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It is the old wonderful story repeated of Jacob wrestling with God, taking hold of the divine strength and conquering a peace, until the "thou hast prevailed" and "thou hast power with God and with men" is spoken.

The peace of God is

men, and real power

the true source of power with with men is marked by the most serene quiet. Remember what God says of His servant in whom he delighteth-"I will put My spirit upon him, and He shall show judgment to the Gentiles. He shall not strive nor cry, neither shall any man hear His voice in the streets." In other words, the enduement of the Spirit is characterized by tranquil strength and noiseless efficiency. The communion which links us to God's power links us to His peacefulness as well.* Let us insist with utmost emphasis that the peace which we commend shall not be sought for itself. This has been the grave defect alike of monkish asceticism and Protestant quietism. A stagnant peace is sure to breed the malaria of doubt and discontent. That which God calls us to inherit is not of this kind. "Oh, that thou hadst hearkened unto My commandments," He says by the prophet, “then had My peace been as a river."+ Like the river which purifies itself by its own motion, which keeps all

* "God is a centre to the soul; and just as in a circle what is nearest the centre is subject to least motion, so the closer the soul is to God, the less the movement and agitation to which it is exposed."Gotthold.

† Isa. xlviii. 18.

the banks green and fertile along which it flows, and which as it widens and deepens takes up the ships of commerce and bears them on its bosom. It is the peace of motion, not of rest; of life, and not of death. Good Thomas à Kempis' counsel to the seeker after peace, that he should find it "in poverty, retirement, and with God," was perhaps the best advice that he knew. But it does not satisfy the heart of one who longs supremely to serve God by serving his generation; and we can understand why a zealous spirit like that of John Wesley should have been repelled by the asceticism of the "Imitation of Christ," while he was led by the perusal of the more practical and humane treatise, the "Holy Living and Dying of Jeremy Taylor, to dedicate "all his thoughts, words, and actions" to the service of God. There are some things which we may pursue as ends, and others which come to us as blessings attendant upon the search after higher objects. Happiness is the accompaniment of virtue; joy is the inevitable reward of well-doing; peace is the certain fruit of whole-hearted consecration to God. But the moment any one of these blessings is sought for itself, it will lose its sweetness and savour. This principle is most clearly set forth by our Lord in that saying of His, "Seek ye first the kingdom of God and His righteousness, and all these things shall be added unto you."* Now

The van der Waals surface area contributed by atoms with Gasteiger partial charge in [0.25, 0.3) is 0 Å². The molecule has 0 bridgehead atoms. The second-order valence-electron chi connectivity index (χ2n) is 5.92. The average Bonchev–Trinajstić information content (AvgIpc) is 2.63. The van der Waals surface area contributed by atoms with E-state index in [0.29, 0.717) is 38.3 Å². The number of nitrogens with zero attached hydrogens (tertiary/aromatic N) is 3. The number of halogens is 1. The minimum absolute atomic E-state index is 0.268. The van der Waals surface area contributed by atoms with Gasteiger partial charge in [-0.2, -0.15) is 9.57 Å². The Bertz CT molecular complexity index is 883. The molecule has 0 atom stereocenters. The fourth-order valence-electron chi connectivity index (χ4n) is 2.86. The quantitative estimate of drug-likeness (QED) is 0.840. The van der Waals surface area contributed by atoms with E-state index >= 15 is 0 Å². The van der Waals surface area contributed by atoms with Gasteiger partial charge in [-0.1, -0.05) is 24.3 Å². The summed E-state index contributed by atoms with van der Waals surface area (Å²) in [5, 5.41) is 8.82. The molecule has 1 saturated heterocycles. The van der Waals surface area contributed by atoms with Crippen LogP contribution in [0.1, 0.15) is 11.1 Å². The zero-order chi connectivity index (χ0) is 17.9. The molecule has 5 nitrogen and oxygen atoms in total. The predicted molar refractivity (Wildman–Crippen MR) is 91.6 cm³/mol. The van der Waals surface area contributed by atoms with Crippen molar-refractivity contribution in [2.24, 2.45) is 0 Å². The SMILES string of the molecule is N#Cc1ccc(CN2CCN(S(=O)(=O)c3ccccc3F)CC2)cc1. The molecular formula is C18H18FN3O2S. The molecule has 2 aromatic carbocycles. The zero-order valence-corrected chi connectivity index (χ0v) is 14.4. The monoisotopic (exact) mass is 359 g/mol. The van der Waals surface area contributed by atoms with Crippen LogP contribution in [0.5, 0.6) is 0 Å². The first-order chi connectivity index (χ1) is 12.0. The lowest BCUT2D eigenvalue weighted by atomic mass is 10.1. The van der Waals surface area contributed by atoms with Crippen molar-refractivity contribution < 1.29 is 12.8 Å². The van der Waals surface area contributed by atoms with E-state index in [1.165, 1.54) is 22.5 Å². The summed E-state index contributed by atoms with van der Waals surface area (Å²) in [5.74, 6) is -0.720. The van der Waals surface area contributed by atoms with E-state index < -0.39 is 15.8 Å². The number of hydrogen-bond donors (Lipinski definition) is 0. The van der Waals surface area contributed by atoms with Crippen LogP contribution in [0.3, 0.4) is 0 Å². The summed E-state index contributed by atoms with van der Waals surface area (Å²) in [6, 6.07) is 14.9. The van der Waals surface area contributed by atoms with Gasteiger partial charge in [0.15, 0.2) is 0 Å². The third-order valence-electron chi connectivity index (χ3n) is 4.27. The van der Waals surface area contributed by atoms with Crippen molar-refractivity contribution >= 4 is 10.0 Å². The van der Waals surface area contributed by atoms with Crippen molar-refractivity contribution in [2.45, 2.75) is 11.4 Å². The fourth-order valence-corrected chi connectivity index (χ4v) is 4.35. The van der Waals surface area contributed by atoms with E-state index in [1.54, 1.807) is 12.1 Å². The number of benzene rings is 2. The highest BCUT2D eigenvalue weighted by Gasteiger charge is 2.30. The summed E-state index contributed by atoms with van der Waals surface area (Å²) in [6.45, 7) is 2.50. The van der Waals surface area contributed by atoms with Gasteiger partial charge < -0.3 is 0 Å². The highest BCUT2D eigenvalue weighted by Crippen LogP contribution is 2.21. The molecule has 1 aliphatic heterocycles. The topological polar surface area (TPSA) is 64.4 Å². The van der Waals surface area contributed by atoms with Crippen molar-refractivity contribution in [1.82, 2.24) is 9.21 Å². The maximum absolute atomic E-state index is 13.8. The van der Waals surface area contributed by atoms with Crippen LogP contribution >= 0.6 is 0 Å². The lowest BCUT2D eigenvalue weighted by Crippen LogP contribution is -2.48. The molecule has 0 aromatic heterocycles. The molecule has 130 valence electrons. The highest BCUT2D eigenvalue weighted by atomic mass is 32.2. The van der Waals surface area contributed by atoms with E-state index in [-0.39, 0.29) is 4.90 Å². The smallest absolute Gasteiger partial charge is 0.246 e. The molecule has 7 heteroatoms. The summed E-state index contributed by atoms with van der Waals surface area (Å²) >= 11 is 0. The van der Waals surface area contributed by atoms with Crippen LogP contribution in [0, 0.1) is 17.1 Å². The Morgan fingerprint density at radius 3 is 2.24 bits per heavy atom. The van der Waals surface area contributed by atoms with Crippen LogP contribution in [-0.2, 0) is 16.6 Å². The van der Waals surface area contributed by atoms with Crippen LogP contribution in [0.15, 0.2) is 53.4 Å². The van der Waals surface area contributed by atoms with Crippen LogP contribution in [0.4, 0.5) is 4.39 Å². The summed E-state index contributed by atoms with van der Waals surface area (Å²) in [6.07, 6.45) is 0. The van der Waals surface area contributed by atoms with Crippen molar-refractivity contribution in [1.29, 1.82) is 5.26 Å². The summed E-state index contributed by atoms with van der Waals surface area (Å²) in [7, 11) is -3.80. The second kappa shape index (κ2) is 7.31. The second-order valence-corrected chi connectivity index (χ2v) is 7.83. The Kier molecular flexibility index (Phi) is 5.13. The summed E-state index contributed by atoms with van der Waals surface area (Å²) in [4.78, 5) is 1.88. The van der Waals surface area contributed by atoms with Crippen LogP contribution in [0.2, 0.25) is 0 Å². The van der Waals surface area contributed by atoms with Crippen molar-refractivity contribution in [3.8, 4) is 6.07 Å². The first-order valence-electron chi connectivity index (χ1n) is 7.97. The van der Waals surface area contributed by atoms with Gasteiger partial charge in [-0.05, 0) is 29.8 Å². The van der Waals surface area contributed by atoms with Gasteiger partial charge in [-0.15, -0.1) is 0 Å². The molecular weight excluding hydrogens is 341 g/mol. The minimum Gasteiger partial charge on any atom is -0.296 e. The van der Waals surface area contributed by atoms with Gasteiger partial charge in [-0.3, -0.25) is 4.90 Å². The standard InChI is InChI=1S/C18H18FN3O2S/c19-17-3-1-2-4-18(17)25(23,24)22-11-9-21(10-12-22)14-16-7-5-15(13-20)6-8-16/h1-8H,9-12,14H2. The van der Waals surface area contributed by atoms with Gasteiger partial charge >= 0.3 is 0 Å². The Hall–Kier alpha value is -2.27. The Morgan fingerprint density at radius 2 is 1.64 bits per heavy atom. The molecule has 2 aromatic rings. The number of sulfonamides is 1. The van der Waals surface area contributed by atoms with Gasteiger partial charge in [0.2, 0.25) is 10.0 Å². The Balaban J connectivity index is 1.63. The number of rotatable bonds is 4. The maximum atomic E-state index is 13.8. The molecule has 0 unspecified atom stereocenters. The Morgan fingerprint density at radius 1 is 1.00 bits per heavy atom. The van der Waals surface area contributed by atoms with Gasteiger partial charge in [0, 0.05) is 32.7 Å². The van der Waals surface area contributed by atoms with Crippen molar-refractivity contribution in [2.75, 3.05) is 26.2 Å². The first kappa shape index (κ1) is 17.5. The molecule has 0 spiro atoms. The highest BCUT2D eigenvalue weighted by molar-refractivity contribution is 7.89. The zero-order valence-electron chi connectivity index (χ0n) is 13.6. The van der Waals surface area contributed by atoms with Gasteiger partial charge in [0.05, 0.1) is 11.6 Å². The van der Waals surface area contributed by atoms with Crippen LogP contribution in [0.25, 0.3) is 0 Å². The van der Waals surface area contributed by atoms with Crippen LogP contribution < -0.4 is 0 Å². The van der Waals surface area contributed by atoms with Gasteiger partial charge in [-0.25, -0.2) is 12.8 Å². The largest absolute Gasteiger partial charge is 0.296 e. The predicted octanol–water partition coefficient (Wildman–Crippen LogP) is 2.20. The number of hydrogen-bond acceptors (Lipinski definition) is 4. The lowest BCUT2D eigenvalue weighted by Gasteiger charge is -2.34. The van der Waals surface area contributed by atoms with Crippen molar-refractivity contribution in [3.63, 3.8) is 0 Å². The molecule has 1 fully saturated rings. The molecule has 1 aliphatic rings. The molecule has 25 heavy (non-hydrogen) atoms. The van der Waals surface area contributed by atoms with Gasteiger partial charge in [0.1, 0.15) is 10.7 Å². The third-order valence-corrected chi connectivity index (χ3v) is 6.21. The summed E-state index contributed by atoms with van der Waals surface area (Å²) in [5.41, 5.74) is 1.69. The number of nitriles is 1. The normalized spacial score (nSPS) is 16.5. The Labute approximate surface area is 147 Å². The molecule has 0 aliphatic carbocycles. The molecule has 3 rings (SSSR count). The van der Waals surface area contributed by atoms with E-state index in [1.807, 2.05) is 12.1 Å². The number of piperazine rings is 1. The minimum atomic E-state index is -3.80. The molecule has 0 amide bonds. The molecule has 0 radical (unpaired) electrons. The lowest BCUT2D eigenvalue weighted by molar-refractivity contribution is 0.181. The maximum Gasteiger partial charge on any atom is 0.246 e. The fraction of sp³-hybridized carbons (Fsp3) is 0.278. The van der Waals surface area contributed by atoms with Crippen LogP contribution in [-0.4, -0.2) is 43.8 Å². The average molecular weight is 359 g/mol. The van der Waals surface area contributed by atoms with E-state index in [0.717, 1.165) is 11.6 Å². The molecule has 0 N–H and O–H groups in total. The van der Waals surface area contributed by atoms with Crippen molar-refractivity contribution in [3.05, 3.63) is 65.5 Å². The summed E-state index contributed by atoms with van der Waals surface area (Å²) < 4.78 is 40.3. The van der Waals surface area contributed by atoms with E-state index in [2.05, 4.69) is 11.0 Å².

*Matt v. 33.

peace is one of the added things which will certainly come to those who trust Christ with all their heart, and serve their generation with all their might; but it will constantly elude the grasp of those who pursue it merely for itself.

Nothing is said about our keeping peace with God by our toil and striving and watching. The peace of God is promised to keep us. We are not to be over-anxious about it, as though it depended upon our efforts. When Gideon had heard the Lord saying to him, "Peace be unto thee," he built an altar in Ophrah and named it "Jehovah Shalom," the Lord send peace, and then went forth in the way of duty and obedience. Though he had been very self-distrustful, because he was of poor family and the least in his father's house, and though the weapons of his warfare were very contemptible, yet he soon got the victory and brough this nation into long-continued peace; so that we read that "the country was in quietness forty years in the days of Gideon." We see that he went forth from peace instead of going forth to seek peace; the altar and covenant of the Lord were his point of departure. Precisely this is our condition as believers. The cross of Christ, inscribed with "Jehovah Shalom," is our startingpoint. Having peace with God through the blood of Christ, we go forth to service; in warfare, in testimony, in toil doing the will of God from the

* Judges vi. 24.


heart, anxious for nothing, and fixing the eye only upon the glory of God. Then as the certain income of our obedience will the peace of God be poured into our hearts. The more the spirit of the world gets possession of the Christian, the more of the world's unrest and conflict will he have; the more he is given up to the guidance of the control of the Spirit of the Lord, the more of God's peace will he enjoy, since "to be spiritually minded is life and peace." Let us rejoice then evermore, both in the work of Christ done for us, and in the work of the Spirit done in us.

By the one we get the righteousness of Christ imputed to us; by the other the righteousness of Christ imparted to us. "And the work of righte

ousness shall be peace; and the effects of righteousness, quietness and assurance for ever."



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